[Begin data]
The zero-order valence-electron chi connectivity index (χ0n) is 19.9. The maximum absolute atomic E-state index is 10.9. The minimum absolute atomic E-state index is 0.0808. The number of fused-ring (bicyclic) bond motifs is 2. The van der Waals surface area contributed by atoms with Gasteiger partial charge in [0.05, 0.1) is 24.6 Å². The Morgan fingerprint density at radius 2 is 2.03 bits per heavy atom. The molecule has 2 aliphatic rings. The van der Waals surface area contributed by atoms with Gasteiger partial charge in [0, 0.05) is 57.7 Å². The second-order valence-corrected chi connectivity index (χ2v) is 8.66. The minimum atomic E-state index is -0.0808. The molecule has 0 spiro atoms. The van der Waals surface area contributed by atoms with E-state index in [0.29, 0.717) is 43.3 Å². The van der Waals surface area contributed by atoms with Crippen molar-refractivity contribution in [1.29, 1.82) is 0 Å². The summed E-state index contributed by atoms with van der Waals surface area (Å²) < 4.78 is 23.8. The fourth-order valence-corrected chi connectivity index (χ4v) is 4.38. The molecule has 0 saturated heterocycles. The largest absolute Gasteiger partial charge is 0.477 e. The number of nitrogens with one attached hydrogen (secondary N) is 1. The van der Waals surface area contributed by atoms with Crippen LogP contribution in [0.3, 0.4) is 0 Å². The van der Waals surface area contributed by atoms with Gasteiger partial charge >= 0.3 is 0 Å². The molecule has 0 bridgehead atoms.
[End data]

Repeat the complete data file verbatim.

The zero-order valence-electron chi connectivity index (χ0n) is 19.9. The maximum absolute atomic E-state index is 10.9. The minimum absolute atomic E-state index is 0.0808. The number of fused-ring (bicyclic) bond motifs is 2. The van der Waals surface area contributed by atoms with Gasteiger partial charge in [0.05, 0.1) is 24.6 Å². The Morgan fingerprint density at radius 2 is 2.03 bits per heavy atom. The molecule has 2 aliphatic rings. The van der Waals surface area contributed by atoms with Gasteiger partial charge in [0, 0.05) is 57.7 Å². The second-order valence-corrected chi connectivity index (χ2v) is 8.66. The minimum atomic E-state index is -0.0808. The molecule has 0 spiro atoms. The van der Waals surface area contributed by atoms with E-state index in [0.29, 0.717) is 43.3 Å². The van der Waals surface area contributed by atoms with Crippen molar-refractivity contribution in [1.29, 1.82) is 0 Å². The summed E-state index contributed by atoms with van der Waals surface area (Å²) < 4.78 is 23.8. The fourth-order valence-corrected chi connectivity index (χ4v) is 4.38. The molecule has 0 saturated heterocycles. The largest absolute Gasteiger partial charge is 0.477 e. The number of nitrogens with one attached hydrogen (secondary N) is 1. The van der Waals surface area contributed by atoms with Crippen LogP contribution in [0.3, 0.4) is 0 Å². The van der Waals surface area contributed by atoms with Gasteiger partial charge >= 0.3 is 0 Å². The molecule has 0 bridgehead atoms.